When she was 57, Juanita Lopez jumped at the chance to retire early from Baltimore Gas and Electric Co., figuring her 40 years of work had earned her a retirement of comfortable loafing around her West Baltimore home.
At 56, accountant Richard Kepple was thankful to take early retirement when the Pennsylvania acetate yarn plant he had worked at closed.
But, like a growing number of early retirees, both are now looking for work. The pensions offered to support them after they jumped -- or were pushed -- out of their longtime jobs turned out to be too small to keep them afloat.
Ms. Lopez said she enjoyed a year of loafing, but then realized she retired too soon. At 59, she's now looking for work to buttress her financial security in a world where companies have reduced retirement benefits and Social Security and Medicare appear threatened.
"Everything's iffy," she complained.
Early retirement will be an even iffier -- though increasingly common -- proposition for today's workers, pension analysts warn, as companies continue to pare their payrolls.
BGE, for example, used two offers in the last four years to trim 1,100 workers from its payroll, Westinghouse Electric Corp. trimmed 425 Maryland workers last year, and McCormick & Co. Inc. 273 this year.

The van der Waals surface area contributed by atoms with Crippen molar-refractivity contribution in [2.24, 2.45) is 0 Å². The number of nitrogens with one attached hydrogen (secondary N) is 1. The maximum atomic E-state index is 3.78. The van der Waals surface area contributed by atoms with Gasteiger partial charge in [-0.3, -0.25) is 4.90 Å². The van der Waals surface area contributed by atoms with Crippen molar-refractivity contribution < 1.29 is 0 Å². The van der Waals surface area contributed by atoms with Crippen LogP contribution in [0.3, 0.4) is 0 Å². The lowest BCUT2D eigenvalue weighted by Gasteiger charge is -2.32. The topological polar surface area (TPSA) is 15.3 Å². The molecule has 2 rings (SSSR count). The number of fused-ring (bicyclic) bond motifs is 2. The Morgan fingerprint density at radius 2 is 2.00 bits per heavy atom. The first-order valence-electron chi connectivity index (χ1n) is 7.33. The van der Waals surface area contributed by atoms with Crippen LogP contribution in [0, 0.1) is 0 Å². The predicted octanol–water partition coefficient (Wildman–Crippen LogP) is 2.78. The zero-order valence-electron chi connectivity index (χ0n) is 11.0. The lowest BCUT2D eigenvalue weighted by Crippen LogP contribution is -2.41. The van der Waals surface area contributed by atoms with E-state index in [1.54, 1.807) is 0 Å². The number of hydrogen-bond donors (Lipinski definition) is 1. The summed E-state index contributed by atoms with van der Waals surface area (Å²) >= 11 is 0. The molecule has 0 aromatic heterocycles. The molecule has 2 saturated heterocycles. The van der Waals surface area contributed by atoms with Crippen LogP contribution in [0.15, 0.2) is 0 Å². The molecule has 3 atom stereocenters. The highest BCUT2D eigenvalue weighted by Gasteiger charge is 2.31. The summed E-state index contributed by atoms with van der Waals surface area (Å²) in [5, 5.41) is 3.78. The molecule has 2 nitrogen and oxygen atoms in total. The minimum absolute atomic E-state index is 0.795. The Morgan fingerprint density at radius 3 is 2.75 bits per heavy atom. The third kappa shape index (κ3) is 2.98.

And because employers are reducing already skimpy pensions and retirement benefits, more and more older Americans will find their pensions won't support them, said Martin Sicker, director of work-force programs for the American Association of Retired Persons.
But there's a catch to that, too, Mr. Sicker warns.
Retired workers are finding it much more difficult than they expected to land another job. And when they do find work, it tends to pay less than they had been making. That means many early retirees are finding they can never afford to quit working.
"It is kind of a depressing picture," he said. "A lot of baby boomers who want to retire at 50 are, really, never going to be able to retire," he said.
Just ask Mr. Kepple, now 65, who has been working for nine years to augment his $350-a-month pension.
"I can't afford to retire," he shrugged.
After long months of unemployment, Mr. Kepple signed up with a temporary agency, Towson-based Salsbury & Associates Personnel Inc., because he found "there's not much in the line of full-time jobs for someone as obviously old as I am."
But because there aren't even enough temporary jobs for him, and the ones he does get pay him only about $10 an hour without benefits -- less than his longtime job paid -- Mr. Kepple said he has to keep putting off his actual retirement.